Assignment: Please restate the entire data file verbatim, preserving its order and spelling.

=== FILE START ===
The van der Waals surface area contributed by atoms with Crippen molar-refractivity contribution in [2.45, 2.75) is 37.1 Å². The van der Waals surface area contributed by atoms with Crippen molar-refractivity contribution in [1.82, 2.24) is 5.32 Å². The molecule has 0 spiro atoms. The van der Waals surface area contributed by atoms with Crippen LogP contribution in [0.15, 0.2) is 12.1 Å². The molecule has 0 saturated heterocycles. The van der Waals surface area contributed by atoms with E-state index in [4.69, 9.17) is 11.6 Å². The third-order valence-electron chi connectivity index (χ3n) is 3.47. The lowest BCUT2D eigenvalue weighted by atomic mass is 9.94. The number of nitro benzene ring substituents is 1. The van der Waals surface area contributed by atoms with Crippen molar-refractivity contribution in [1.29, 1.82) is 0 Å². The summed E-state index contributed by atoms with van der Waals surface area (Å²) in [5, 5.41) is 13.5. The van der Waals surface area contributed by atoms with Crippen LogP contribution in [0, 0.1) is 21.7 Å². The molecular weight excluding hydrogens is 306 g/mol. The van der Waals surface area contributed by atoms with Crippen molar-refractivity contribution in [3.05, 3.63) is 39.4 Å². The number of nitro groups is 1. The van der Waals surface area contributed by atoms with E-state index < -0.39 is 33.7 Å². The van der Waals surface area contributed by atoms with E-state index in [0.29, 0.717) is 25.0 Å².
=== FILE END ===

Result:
The van der Waals surface area contributed by atoms with Crippen molar-refractivity contribution in [2.45, 2.75) is 37.1 Å². The van der Waals surface area contributed by atoms with Crippen molar-refractivity contribution in [1.82, 2.24) is 5.32 Å². The molecule has 0 spiro atoms. The van der Waals surface area contributed by atoms with Crippen LogP contribution in [0.15, 0.2) is 12.1 Å². The molecule has 0 saturated heterocycles. The van der Waals surface area contributed by atoms with E-state index in [4.69, 9.17) is 11.6 Å². The third-order valence-electron chi connectivity index (χ3n) is 3.47. The lowest BCUT2D eigenvalue weighted by atomic mass is 9.94. The number of nitro benzene ring substituents is 1. The van der Waals surface area contributed by atoms with Crippen molar-refractivity contribution in [1.29, 1.82) is 0 Å². The summed E-state index contributed by atoms with van der Waals surface area (Å²) in [5, 5.41) is 13.5. The van der Waals surface area contributed by atoms with Crippen LogP contribution in [0, 0.1) is 21.7 Å². The molecular weight excluding hydrogens is 306 g/mol. The van der Waals surface area contributed by atoms with Crippen molar-refractivity contribution in [3.05, 3.63) is 39.4 Å². The number of nitro groups is 1. The van der Waals surface area contributed by atoms with E-state index < -0.39 is 33.7 Å². The van der Waals surface area contributed by atoms with E-state index in [0.29, 0.717) is 25.0 Å².